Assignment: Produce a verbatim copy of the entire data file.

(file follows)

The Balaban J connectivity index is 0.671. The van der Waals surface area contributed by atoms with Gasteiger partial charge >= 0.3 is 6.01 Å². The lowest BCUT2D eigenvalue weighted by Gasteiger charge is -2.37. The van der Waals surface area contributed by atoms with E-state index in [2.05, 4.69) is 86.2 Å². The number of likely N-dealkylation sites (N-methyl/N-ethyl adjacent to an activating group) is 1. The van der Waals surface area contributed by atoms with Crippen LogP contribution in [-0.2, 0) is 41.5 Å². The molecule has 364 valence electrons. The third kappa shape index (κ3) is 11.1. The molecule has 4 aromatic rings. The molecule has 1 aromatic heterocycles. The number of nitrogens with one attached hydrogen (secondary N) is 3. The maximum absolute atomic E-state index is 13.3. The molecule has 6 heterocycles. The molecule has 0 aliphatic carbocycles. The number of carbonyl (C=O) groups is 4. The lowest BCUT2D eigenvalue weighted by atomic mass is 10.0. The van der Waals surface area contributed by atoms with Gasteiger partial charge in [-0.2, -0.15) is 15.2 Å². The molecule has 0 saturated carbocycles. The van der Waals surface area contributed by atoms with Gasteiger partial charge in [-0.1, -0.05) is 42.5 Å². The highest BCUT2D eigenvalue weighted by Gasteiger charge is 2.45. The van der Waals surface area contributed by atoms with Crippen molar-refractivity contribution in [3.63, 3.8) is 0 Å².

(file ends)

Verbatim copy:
The Balaban J connectivity index is 0.671. The van der Waals surface area contributed by atoms with Gasteiger partial charge >= 0.3 is 6.01 Å². The lowest BCUT2D eigenvalue weighted by Gasteiger charge is -2.37. The van der Waals surface area contributed by atoms with E-state index in [2.05, 4.69) is 86.2 Å². The number of likely N-dealkylation sites (N-methyl/N-ethyl adjacent to an activating group) is 1. The van der Waals surface area contributed by atoms with Crippen LogP contribution in [-0.2, 0) is 41.5 Å². The molecule has 364 valence electrons. The third kappa shape index (κ3) is 11.1. The molecule has 4 aromatic rings. The molecule has 1 aromatic heterocycles. The number of nitrogens with one attached hydrogen (secondary N) is 3. The maximum absolute atomic E-state index is 13.3. The molecule has 6 heterocycles. The molecule has 0 aliphatic carbocycles. The number of carbonyl (C=O) groups is 4. The lowest BCUT2D eigenvalue weighted by atomic mass is 10.0. The van der Waals surface area contributed by atoms with Gasteiger partial charge in [-0.2, -0.15) is 15.2 Å². The molecule has 0 saturated carbocycles. The van der Waals surface area contributed by atoms with Gasteiger partial charge in [-0.1, -0.05) is 42.5 Å². The highest BCUT2D eigenvalue weighted by Gasteiger charge is 2.45. The van der Waals surface area contributed by atoms with Crippen molar-refractivity contribution in [3.63, 3.8) is 0 Å².